Western IL Beekeepers Meeting
Minutes July 19, 2016
Board Meeting: We didn’t have much to discuss at our Executive Board Meeting. We had a short discussion about the loss of queens this year. We will be getting ready to discuss our order for next year soon. The order must be made in December. Bob Frey brought a book for our lending library. It is Honey Essentials by John Connor. Thanks, Bob!
Full Board Meeting: President Ron welcomed everyone. There were three new keepers present: John Connor, Nancy Hicks and Joe Roberts. Welcome to world of beekeeping, folks!
Treasurer’s Report: Mike informed us that we have $4,613 in our account.
Secretary’s Report: Diane will add the new members to the roster and get a new list out to everyone.
Discussion: We discussed our junior beekeeping program and asked Anne Knowles if she could contact Paige Sargent and ask her to come to our August meeting. We want to hear from all of our jr. keepers this year. We agreed to sponsor 2 or 3 new juniors next year.
Many keepers are harvesting honey with some impressive totals. Herb has gathered 228 lbs from 5 or 6 of his hives. Rick Camp has pulled 150 lbs so far. We discussed prices for honey – Ron charges $7.50/pound; Mike charges $20/ quart.
Some questions were raised regarding swarming. Hives can get both honey and pollen bound. Keepers can pull full frames from the center of the hive body and replace them with empty frames. Be sure to rotate your hive bodies. If you find your hive is bound you can also put a super on the bottom if you need to. 3 supers equal two hive bodies. Some keepers use only supers because they are easier to handle.
Strong hives can fill 2-5 supers of honey quickly if the frames already have drawn wax. Keepers should have enough extra frames, supers, etc. to keep the hives working. We discussed plasti-cel vs. wax foundation. Some keepers have had success with the plastic, others haven’t.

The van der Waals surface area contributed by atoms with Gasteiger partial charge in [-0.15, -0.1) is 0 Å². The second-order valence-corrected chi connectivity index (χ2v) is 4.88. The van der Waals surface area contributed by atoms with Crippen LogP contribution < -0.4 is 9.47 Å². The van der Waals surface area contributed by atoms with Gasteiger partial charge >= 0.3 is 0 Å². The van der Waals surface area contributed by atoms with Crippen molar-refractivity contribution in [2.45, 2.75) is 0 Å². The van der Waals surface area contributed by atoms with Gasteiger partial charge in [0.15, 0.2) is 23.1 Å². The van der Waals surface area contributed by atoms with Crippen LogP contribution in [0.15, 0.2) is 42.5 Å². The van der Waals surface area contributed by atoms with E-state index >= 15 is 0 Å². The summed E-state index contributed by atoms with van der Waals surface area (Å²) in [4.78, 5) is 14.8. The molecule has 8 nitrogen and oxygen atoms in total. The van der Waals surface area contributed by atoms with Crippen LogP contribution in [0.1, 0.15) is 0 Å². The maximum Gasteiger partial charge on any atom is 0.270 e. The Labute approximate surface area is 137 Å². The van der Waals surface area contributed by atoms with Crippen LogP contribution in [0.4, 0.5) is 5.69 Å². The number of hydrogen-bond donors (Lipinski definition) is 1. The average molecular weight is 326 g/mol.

Jim Browning has two queens separated by an excluder in one of his hives. Experienced keepers said that you can run a dual queen system or you can split the hive into two hives. Caucasian bees can often tolerate two queens per hive.
With regard to harvesting, if you do the oven method you lose your drawn comb. Also, your honey is no longer “raw”. It becomes pasteurized if you put the frames in the oven to retrieve honey.
The “Honey Flow” hive is “A GIANT MESS!” It results in burr comb (ugh!) and you can’t tell if your honey is ripe. Don’t bother with it!
Herb has a 4 frame Dadant motorized extractor he will donate to the club. It is old but working and for those who don’t have an extractor or have a bunch of frames, it will make the job easier. The club will handle the loaning out of the extractor. Thanks, Herb!
Many keepers requeen in the fall to insure a strong hive going into winter. You don’t have to find the queen in your hive to know she is there. If you see eggs and small larvae, the queen is there and doing her job!
We discussed having a meeting in the future where newer keepers can practice putting frames together, and learn how to split hives and make nucs. That is an excellent idea we will pursue during the winter.
We had a great meeting with lots of learning and discussion and we adjourned at 8:10 p.m.